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Don’t of the day: The overuse of Participles

Don’t of the day: The overuse of Participles

The overuse of participles is a plague in contemporary writing. Sure, participles are good here and there, but some writers like to spam them like Xs and Os on a get-well card to their grandmother. Every day the situation seems to get worse, especially when it comes to indie and small press authors. Sometimes I open a sample of a book and there are participles everywhere, swarming like flies on a corpse. Shit, I just used one! I better make sure it doesn’t multiply. The problem is that participles are super easy to use, and if you’re lazy, or lacking in versatility when it comes to prose composition, you might end up relying on them way too much. Here are some concrete examples of when participles can be given the flick:

  • Cracking my knuckles, I thought about what to play next / I cracked my knuckles and thought about what to play next

  • He was walking, I was running / he walked, I ran

  • He walked over to the table, carrying the tray of drinks / He carried the tray of drinks to the table

  • The hag was cackling, carving off his ear / The hag cackled and carved off his ear

  • We were eating cheese and drinking wine on the patio / we ate cheese and drank wine on the patio

So there you have it, some examples of sentences that sound way nicer without participles. Of course, as mentioned earlier, there are plenty of examples in which you may need to use a participle, such as when referring to drawn out or repetitive actions, such as “I’m dying inside from all these fucking participles everywhere, don’t people know any other ways to write a fucking sentence?!”

One of my absolute pet hates is a specific type of construction which throws a participle into a second clause with the effect of creating a horrible start-stop or forward-back momentum. Here is an example: “they danced to the music, flirting up a storm.” The sentence starts okay, but then the comma shows up, followed by the participle, and everything grinds to a halt and the momentum seems to go backward. Does this construction seem familiar? Probably because some writers use it constantly, with the result that their prose transforms into a lurching nightmare - start-stall, start-stall, start-stall, like a train struggling to leave the station. And yet, the means of eliminating this awful construction is so easy. A simple change would carry that forward momentum all the way to the end of the sentence and beyond: “they danced to the music and flirted up a storm.” Bam, so much better, no jolted rhythm, no ruined momentum, just clean, clear, forward-moving prose that doesn’t give you a headache.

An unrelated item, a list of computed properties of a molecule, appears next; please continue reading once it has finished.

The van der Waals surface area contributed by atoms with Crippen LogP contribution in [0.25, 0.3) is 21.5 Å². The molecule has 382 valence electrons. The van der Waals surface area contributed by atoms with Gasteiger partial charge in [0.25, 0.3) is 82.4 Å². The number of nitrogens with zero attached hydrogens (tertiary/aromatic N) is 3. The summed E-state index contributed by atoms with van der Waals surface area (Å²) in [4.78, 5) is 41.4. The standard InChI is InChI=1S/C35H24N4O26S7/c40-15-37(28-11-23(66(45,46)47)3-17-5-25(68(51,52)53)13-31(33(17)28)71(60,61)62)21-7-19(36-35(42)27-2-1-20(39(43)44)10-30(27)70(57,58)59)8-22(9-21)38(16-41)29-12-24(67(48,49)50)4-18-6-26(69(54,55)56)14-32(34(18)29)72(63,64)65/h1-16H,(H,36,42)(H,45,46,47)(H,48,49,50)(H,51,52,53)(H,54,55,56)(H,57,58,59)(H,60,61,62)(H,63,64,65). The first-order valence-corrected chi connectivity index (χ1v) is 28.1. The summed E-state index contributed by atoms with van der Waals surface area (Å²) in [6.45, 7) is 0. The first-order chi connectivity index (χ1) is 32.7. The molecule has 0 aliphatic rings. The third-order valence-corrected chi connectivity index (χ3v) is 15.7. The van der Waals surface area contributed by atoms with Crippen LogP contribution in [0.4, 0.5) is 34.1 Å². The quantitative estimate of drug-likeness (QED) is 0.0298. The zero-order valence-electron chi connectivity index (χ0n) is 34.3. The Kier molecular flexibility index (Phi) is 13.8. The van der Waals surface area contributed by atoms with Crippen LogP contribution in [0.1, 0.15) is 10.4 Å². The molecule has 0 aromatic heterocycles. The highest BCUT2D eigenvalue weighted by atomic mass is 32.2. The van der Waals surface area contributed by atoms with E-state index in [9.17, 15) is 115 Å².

Now by this point in the article you might be experiencing a sinking feeling and thinking Oh shit, I use those types of constructions all the time! If that’s the case, you’re not alone. I used to overuse participles too, as can unfortunately be seen in my earlier publications. But what’s past is past, and one of the joys of writing is the scope it offers for endless refinement. So if you’ve just come to the realisation that you’ve been dropping participles like acid tabs at a Jodorowsky film festival, don’t despair. You can clean up your act. Once you become more mindful of the sort of constructions to avoid, you can start to use them less, and even if a few lame sentences slip through, you can always catch them in editing.

Now, just to prove I don’t totally hate participles, here’s a great sentence using them:

Turning and turning in the widening gyre

The falcon cannot hear the falconer;

Things fall apart; the centre cannot hold;

Mere anarchy is loosed upon the world - Yeats

Further reading:

If you want to have your mind blown, attend a masterclass on avoiding participles by checking out Joe R. Lansdale’s Savage Season, where participles are pretty much an endangered species, even in long, drag-out fight scenes with lots of complex action. Soak up his beautiful prose and learn from a master.

If you want more detailed and learned advice on avoiding participles, in addition to other priceless writing and editing tips, check out Susan Bell’s The Artful Edit, my personal favourite book on writing and editing.


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